After spending half an hour clambering up rusted train carriages and posing over tracks, you’ll carry on and reach the edges of the salt flats. The Uyuni Salt Flats is still actively mined for salt, and you’ll see white mounds littering all around the crystalline ground. As one of the world’s richest lithium deposits, the salt flats is constantly under threat by mining. For now, it’s future is still uncertain.

Driving into the salt flats proper, the next checkpoint is the Dakar Rally landmark. Located in the middle of nowhere, you can start getting a sense of the scale and vastness of this otherworldly land. You’ll notice that the salt on the ground are still not arranged in the hexagonal crystalline shape – that will come soon, after a toilet or snack break here.

The edge of the Uyuni Salt Flats
The edge of the Uyuni Salt Flats
Mounds of salt in Uyuni
Mounds of salt from harvesting operations in Uyuni

3-4 hours after the start of the tour, you’ll finally reach the salt flats. With salt crystals crunching under the sole of your feet, you’ll be running back and forth posing for perspective shots. At first, everyone in the group will shyly pose for proper photos… but start bringing out your props and warm the crowd out to pose for crazier photos!

Having taken all the effort to come here, it’s easy to spend an hour playing in a featureless desert. But spare some time for the final stop at Isla Incahuasi, which is worth the extra hour drive further in. An island set in the prehistoric lake that dried out to become the salt flats, Isla Incahuasi today stands out of the white expanse like an oasis filled with cacti and hardy plants. It’s a small hill with a walking trail up – as long as you pay an additional entrance fee. Otherwise, you can just play around with more salt around the island, if you haven’t already had enough of it.

The only 'group' shot we had before everyone started doing the perspective-shot poses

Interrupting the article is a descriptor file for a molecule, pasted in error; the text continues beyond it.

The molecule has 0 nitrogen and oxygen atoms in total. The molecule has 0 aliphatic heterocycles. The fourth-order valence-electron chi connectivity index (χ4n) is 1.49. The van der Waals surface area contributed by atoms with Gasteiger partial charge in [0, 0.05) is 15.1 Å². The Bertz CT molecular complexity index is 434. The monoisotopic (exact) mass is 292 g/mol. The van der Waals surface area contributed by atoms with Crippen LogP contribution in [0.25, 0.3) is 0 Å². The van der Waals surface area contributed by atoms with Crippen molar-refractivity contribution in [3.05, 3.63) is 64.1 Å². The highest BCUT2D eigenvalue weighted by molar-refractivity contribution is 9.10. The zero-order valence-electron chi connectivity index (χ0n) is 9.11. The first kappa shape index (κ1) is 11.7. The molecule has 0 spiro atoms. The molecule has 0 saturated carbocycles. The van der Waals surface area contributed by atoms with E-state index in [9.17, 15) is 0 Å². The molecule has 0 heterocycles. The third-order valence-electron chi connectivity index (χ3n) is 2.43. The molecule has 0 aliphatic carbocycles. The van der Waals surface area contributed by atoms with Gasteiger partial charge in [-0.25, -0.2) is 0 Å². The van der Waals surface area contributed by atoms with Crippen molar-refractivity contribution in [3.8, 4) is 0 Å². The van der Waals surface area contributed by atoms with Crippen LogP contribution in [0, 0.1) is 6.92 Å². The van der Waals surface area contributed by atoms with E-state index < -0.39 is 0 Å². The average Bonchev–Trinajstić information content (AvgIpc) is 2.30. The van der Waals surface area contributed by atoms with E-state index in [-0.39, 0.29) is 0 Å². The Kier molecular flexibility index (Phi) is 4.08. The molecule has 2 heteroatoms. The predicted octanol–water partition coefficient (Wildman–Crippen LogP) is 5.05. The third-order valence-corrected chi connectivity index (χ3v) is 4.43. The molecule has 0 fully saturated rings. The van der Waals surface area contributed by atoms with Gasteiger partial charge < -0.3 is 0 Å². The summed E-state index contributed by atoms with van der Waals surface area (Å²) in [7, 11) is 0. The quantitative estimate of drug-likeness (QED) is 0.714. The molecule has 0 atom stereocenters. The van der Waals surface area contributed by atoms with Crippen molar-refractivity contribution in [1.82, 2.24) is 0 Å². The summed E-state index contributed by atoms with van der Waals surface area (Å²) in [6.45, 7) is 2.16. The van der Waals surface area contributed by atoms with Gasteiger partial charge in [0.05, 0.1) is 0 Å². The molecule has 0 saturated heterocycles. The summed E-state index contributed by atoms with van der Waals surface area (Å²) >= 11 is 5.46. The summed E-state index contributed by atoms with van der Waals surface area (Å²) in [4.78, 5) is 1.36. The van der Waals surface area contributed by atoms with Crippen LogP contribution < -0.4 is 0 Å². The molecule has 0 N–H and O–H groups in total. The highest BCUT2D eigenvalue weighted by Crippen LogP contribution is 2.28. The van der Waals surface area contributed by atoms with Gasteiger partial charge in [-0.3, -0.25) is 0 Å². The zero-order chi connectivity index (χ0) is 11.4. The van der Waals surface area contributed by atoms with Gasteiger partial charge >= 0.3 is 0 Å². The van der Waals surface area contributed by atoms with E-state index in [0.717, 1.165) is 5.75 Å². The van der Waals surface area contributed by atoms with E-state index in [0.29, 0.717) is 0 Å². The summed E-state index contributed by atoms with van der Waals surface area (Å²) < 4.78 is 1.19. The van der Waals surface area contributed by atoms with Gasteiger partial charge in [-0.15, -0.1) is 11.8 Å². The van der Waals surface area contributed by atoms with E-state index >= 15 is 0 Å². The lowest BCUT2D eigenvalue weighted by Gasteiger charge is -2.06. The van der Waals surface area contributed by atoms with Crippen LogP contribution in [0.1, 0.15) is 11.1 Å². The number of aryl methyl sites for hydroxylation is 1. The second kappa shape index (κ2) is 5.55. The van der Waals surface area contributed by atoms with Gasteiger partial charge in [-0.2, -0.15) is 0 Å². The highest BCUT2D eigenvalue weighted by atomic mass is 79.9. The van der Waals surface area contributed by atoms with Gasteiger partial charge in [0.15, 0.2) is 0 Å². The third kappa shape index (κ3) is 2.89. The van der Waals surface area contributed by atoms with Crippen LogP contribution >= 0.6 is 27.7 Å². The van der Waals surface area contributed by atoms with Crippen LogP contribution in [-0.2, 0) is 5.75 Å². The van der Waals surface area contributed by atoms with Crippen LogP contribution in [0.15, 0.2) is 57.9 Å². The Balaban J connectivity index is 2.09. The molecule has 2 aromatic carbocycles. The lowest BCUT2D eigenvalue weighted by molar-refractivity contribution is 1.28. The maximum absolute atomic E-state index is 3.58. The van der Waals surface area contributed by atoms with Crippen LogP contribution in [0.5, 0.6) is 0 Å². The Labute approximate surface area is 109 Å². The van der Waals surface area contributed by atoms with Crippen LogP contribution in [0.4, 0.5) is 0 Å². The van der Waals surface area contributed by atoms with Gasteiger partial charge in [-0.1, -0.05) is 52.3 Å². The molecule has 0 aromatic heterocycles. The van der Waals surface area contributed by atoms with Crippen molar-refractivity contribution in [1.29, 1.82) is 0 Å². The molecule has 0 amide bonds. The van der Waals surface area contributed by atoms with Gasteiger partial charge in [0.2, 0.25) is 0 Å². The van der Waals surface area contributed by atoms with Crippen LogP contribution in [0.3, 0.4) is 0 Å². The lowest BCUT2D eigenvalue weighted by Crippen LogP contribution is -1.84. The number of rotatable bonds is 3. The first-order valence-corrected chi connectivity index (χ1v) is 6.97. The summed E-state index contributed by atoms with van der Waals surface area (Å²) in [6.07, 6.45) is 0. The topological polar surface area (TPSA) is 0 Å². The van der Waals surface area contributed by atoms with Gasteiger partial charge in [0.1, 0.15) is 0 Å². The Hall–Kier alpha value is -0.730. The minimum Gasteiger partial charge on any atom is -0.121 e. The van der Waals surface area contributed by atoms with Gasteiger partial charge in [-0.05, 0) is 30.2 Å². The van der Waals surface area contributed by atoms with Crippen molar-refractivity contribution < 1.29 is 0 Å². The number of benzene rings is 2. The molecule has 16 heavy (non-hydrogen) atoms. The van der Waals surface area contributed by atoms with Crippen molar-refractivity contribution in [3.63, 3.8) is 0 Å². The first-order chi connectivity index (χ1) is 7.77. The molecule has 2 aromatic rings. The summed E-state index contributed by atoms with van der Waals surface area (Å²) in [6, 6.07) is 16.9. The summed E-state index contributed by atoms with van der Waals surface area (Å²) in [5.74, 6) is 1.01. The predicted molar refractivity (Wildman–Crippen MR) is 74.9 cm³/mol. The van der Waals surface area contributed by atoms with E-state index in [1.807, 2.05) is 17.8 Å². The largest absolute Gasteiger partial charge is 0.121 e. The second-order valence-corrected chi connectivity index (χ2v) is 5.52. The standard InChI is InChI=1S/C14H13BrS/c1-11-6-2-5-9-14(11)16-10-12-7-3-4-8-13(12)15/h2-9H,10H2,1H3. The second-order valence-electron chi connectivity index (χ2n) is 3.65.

The only ‘group’ shot we had before everyone started doing the perspective-shot poses
Perspective shot in Uyuni
Doing the one thing everyone has to do here!

At the end of the day, your guide take you to a salt hotel to spend the night in a unique setting. All salt hotels must be built outside the salt flats, which might take an hour or more to get out of. This place is really, really, mind-bogglingly huge.

Day Two – Atulcha, Lagunas, Laguna Colorada, Geysers, Hot springs and Polques

The next day, wake up on a salt bed, step into a salt toilet and try not to dissolve the salt floor. Drive futher in, you’ll enter the Siloli Desert and the Eduardo Avaroa National Park. The almost featureless landscape here is pockmarked by a few extinct volcanoes and high altitude lagoons inhabited by flamingoes who have adapted to the mineral-rich waters.

The isolation extends for miles in all direction. If you’re feeling bored, you can encourage your driver to floor the accelerator and create a large-scale artwork using tyre tracks on a smooth canvas of sand. Remember to keep an eye on the fuel gauge, though!

By midday, you’ll pass the first of three lagoons. As the nearest settlement is at least a few hours drive away, your driver will prepare a hearty picnic by the lake, with fresh food cooked at the salt hotel earlier in the morning. Do tread lightly on the soft mud by the waters, and avoid entering the lagoon, as toxic heavy metals from the mountains and mining operations might be present in the water. With proper medical help hours away even by air, this is not a place to take chances.

Flamingoes on a high altitude lake in Bolivia
Flamingoes chillin’ in a high altitude lake
The Laguna Colorada (Red Lagoon)
The Laguna Colorada (Red Lagoon) is coloured by red sediment and pigments from algae

Towards evening, your group will reach the geothermal region way down south. Never-ending streams of steam billowing out of underground vents indicate that this is still a volcanic area, and you’ll need to exercise caution when exploring the hot springs.